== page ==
Square I journal extract

Square I/ The history of it  (journal extracts) – Volkhardt Müller
From Postbridge it’s a one hour walk up the East Dart to the granite boulder that is situated about 250 metres south east of Sandy Hole Pass. We can see it from about half a kilometre away as we reach the top of the hill after ascending the cascading Dart. Getting closer we pass a number of parallel running stretches of granite rubble. Man made formations – presumably debris from tin mining – they are about 6 foot high, up to 200 foot long and between 10 and 30 foot wide.  The bolder sits behind the rubble at a narrowing of the valley like a sentry facing the morning sun. It is an eye catcher from a distance.  From the side it looks like the back of a large animal immersed in mud. There are the remains of tin miners’ huts and mysteriously arranged retaining dry stone walls close by.
My usual pace for building retaining walls is 1-1.5sqm /day. This goes a lot slower. The challenge is to build a perfectly vertical, free-standing wall onto the  slope of the granite boulder without touching it. That is trimming a ledge to securely rest the bottom stones on, which is an in-built structural weakness.  I work four days over the course of two weeks. I carry a tent, food, a camera and tripod to begin with and more later on. The difference between walker and waller:  the walker burns energy and stays warm, the waller has to spend long periods of time watching, standing – and cools down.
I want to keep my interference in the landscape to a minimum so I pick individual stones a few at a time from the rubble pile 50 yards away. A small but well selected quantity is needed. Walking forth and back to the pile takes about 4 minutes. Selecting stone at a distance from the wall means I have to memorize the shapes over time, a less intuitive and fluid process. The rubble is small and requires great accuracy in the laying. Climbing on and off the boulder to lay individual stones is time consuming. The slope is steep and slippery when wet, crouching on it for hours becomes very uncomfortable which doesn’t help concentration.
As I lift the rubble from the pile all sorts of stuff surfaces: plastic milk bottles, a great many tins, sweeties’ wraps and lemonade bottles, all neatly tucked away from sight.
Two figures appear on the horizon and approach over difficult terrain. Old men in their late 70’s – 80s:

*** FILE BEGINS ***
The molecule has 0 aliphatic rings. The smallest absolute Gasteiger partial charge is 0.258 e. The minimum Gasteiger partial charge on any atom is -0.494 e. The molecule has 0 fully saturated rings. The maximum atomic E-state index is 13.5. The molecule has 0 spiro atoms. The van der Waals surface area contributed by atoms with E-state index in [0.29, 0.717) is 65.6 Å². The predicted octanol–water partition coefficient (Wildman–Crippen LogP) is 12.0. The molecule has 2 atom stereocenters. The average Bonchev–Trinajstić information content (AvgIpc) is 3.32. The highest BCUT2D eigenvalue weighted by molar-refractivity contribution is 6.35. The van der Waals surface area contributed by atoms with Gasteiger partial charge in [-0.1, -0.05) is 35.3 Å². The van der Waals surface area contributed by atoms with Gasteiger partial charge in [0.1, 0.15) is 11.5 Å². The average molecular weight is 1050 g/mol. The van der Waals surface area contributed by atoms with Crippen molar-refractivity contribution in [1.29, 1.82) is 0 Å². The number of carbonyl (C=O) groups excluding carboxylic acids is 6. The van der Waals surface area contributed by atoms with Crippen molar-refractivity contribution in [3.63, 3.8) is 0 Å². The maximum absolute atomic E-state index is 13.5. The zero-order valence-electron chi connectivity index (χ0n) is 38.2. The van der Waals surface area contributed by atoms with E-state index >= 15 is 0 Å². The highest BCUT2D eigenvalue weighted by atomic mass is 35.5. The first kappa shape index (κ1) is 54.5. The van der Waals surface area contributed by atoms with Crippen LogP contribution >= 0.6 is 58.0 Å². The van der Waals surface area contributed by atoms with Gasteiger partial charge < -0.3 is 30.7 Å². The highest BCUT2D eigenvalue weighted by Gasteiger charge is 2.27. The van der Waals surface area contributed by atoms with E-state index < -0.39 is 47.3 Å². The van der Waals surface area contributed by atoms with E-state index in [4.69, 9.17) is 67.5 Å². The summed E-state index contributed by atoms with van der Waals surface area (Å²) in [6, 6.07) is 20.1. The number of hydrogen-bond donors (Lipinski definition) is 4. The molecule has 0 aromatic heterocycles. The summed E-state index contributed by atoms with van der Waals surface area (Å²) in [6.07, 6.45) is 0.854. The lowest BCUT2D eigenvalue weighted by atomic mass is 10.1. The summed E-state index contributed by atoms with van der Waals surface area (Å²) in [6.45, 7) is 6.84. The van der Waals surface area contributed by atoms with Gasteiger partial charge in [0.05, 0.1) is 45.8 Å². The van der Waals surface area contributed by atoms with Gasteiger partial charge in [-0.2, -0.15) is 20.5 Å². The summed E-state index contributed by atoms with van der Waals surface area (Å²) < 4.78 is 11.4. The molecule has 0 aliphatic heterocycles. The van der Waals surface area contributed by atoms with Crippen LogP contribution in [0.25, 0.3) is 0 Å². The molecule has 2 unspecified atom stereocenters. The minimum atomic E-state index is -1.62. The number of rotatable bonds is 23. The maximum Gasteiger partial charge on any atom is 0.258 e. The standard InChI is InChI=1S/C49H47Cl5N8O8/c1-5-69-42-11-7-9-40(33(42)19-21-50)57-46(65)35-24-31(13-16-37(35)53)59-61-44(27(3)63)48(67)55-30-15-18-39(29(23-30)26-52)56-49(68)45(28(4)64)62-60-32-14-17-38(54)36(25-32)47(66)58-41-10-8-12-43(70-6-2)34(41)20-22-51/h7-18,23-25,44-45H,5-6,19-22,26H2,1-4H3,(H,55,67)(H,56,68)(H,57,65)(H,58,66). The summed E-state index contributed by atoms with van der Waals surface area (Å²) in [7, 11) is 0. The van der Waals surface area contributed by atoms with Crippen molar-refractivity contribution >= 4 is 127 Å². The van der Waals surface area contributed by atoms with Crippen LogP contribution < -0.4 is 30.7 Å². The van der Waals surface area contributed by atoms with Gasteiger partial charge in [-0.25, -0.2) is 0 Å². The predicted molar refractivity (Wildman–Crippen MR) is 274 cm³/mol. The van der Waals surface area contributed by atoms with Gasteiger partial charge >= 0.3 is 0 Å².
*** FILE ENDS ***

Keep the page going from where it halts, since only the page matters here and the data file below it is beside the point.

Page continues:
“Did you whack that up in your lunch break?”
“No I am afraid it did take a bit longer”
“Very clever… So, seriously – do you know the history of it?”
In driving rain on the final day as I lay the last three stones I slip and knock out the wedge at the bottom. The stucture, well built in itself, stays suspended for a moment before half of it collapses. Jay stares in disbelief. We pack up and leave.
Date: 7th 15th 16th and 19th July 2008
Artist: Volkhardt Müller
Photographs and assistance: Jay Wright

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Square I/ The history of it  (journal extracts)

Sq 1 diary

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From Postbridge it’s a one hour walk up the East Dart to the granite boulder that is situated about 250 metres south east of Sandy Hole Pass. We can see it from about half a kilometre away as we reach the top of the hill after ascending the cascading Dart. Getting closer we pass a number of parallel running stretches of granite rubble. Man made formations – presumably debris from tin mining – they are about 6 foot high, up to 200 foot long and between 10 and 30 foot wide.  The bolder sits behind the rubble at a narrowing of the valley like a sentry facing the morning sun. It is an eye catcher from a distance.  From the side it looks like the back of a large animal immersed in mud. There are the remains of tin miners’ huts and mysteriously arranged retaining dry stone walls close by.

My usual pace for building retaining walls is 1-1.5sqm /day. This goes a lot slower. The challenge is to build a perfectly vertical, free-standing wall onto the  slope of the granite boulder without trimming a ledge to securely rest the bottom stones on, which is an in-built structural weakness.  I work four days over the course of two weeks. I carry a tent, food, a camera and tripod to begin with and more later on. The difference between walker and waller:  the walker burns energy and stays warm, the waller has to spend long periods of time watching, standing – and cools down.

To keep interference in the landscape to a minimum I pick individual stones a few at a time from the debris pile 50 yards away. A small but well selected quantity is needed. Walking forth and back takes about 4 minutes. Selecting stone at a distance means I have to memorize the shapes over time, a less intuitive and fluid process. Rubble is small and requires great accuracy in the laying. Climbing on and off the boulder to lay individual stones is time consuming. Slope is steep and slippery when wet, crouching on it for hours becomes very uncomfortable and doesn’t help concentration.

As I lift the rubble from the pile all sorts of stuff surfaces: plastic milk bottles, a great many tins, sweeties’ wraps and lemonade bottles, all neatly tucked away from sight.

Two figures appear on the horizon and approach over difficult terrain. Old men in their late 70’s – 80s:

“Did you whack that up in your lunch break?”

“No I am afraid it did take a bit longer”

“Very clever… So, seriously – do you know the history of it?”

In driving rain on the final day as I lay the last three stones I slip and knock out the wedge at the bottom. The stucture, well built in itself, stays suspended for a moment before half of it collapses. Jay stares in disbelief. We pack up and leave.

Date: 7th 15th 16th and 19th July 2008